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Teens Obsess over Instagram

Instagram on the iPhone absorbs many students' time. Photo by Flickr user lawergren.
Instagram on the iPhone absorbs many students’ time. Photo by Flickr user lawergren.

We are always faced with the daily dilemma of Instagram: the number of likes, the number of comments, the number of followers and everything in between. “Why am I not in your bio?” your friends ask. “What’s your ratio?” they say, meaning the ratio of the number of followers you have to the number of people you follow. “Do I look pretty in this photo?” I’ve come to realize that everybody participates in this Instagram frenzy in some way, and I am guilty as charged.

Now with 90 million users, this free app is worth $1 billion. Users used to post pictures of food, sunsets, and beautiful landscapes but now Instagram has turned into a virtual runway. Filled with selfies, group shots and posed “model” photos, Instagram is all about the compliments. When we post these photos, we are asking our friends to write, “You’re adorable!” “QT!” “Gorg!” Self worth is now measured by a number of “double taps” — also known as likes.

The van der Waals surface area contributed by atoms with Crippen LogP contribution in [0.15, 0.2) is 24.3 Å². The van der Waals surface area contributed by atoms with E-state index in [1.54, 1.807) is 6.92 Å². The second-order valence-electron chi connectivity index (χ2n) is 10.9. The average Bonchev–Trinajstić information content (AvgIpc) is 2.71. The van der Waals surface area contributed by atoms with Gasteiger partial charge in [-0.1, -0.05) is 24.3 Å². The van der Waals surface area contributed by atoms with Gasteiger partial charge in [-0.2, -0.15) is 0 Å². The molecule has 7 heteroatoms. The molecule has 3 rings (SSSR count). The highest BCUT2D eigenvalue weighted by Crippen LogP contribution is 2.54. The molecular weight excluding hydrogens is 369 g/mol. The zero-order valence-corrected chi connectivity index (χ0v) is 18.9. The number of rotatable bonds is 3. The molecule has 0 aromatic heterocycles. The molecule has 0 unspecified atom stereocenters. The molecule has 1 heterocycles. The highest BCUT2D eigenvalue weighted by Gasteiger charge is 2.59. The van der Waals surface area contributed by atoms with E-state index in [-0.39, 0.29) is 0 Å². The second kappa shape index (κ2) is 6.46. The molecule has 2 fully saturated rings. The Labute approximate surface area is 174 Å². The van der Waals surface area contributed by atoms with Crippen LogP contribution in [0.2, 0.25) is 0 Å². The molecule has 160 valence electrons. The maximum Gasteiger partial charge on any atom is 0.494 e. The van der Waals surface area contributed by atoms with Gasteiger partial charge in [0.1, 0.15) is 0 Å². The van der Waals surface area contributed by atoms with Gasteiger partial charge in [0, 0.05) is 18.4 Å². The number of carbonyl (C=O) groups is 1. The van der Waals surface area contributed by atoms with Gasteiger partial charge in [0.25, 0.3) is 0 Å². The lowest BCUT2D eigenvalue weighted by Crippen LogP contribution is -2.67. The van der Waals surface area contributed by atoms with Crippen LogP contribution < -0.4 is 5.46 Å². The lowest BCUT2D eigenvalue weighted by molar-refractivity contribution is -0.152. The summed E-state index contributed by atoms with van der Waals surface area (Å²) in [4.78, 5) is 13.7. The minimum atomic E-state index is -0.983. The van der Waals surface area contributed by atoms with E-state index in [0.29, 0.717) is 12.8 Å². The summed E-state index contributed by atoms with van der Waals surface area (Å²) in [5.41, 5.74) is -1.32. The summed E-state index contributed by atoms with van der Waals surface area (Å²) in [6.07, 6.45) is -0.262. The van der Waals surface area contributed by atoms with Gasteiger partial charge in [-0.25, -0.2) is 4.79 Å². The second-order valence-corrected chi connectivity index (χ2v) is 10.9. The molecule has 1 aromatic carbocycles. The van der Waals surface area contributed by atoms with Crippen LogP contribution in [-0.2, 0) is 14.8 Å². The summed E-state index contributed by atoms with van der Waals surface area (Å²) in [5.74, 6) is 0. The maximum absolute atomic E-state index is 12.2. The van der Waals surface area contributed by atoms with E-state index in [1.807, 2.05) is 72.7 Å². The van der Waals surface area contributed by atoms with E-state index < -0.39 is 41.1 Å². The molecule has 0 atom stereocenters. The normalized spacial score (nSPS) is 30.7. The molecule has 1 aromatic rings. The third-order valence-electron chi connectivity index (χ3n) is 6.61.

As crazy as it seems, Instagram also reflects a social hierarchy. Your status is determined by your “ratio.” You’re on the top of this social pyramid if you have more followers than people you follow. Most Middle Schoolers’ free time is spent obsessing over losing followers, gaining followers and deciding who to unfollow.

As contributors to this craze, how can we have a positive influence instead of a negative one? Are we capable of minimizing the competition? Even without Instagram, isn’t it in our nature to be competitive, to express ourselves and to look for positive feedback? Maybe we should all put down our phones and focus on being better friends, and talking face to face instead of on a device. Maybe we focus on being present and having fun rather than narrowing in on who is having a “better” time.